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Why You Shouldn’t Use Butter to Sear Your Steak

Cooking pan seared ribeye steak with rosemary in Korean granite stone coated frying pan.

If you’ve ever cooked or seared yourself a steak at home, you probably know that you’re supposed to use some sort of cooking fat in the pan to aid in the cooking, add flavor, and make your pan easier to clean afterward.

Butter and various cooking oils are the two most popular choices. Which is better has been a point of contention among steak lovers for quite some time. We hate to break it to you, butter lovers, but the pro-oil crowd seems to have the upper hand in this one.

It all comes down to the different smoke points between butter and common cooking oils. The smoke point is the temperature at which a cooking fat or oil starts to let off lovely acrid smoke that sets off the fire alarm.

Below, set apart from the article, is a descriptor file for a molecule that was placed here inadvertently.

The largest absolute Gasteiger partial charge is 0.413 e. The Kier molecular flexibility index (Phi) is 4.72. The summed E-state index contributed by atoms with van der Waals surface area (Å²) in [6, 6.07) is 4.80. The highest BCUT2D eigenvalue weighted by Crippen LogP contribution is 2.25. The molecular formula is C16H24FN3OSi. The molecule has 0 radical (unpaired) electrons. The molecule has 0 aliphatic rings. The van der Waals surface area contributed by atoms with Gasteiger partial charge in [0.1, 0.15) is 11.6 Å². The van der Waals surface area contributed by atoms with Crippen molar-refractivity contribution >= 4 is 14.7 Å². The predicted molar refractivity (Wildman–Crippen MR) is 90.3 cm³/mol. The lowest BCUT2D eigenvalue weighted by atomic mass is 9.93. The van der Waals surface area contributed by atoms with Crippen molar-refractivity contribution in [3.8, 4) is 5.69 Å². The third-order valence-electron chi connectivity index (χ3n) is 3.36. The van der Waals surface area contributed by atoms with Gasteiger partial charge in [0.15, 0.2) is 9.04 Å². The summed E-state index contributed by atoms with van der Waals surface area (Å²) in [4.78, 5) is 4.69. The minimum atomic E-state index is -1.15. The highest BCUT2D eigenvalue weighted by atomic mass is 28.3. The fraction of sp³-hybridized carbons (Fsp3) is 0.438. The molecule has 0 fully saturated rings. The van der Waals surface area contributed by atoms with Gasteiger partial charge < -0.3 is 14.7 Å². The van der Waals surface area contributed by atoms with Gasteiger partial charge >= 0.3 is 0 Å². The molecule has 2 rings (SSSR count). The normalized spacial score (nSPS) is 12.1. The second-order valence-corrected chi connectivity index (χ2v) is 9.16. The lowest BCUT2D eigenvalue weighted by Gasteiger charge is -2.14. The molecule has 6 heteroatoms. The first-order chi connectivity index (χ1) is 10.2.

Higher smoke points are considered more desirable for cooking since it means the fat or oil in question is much less likely to burn your food. And butter, as it turns out, has a lower smoke point than other common cooking oils.

Butter’s smoke point is around 300 degrees F, as compared to most cooking oils; avocado oil, for comparison, has a smoke point of 520 degrees Fahrenheit. Even famously smoky olive oil has a smoke point of 350 to 410 degrees F (depending on its quality). Thus you’re better off using cooking oil.

That’s not to say you can’t use butter to cook your steak at all; you’ll just have to be a lot more diligent about monitoring your stovetop’s temperature and your meat as it sears in the pan. And you can always melt a dollop of butter overtop your steak to season it just before you take it out of the pan, so you get that nice buttery taste without the risk.

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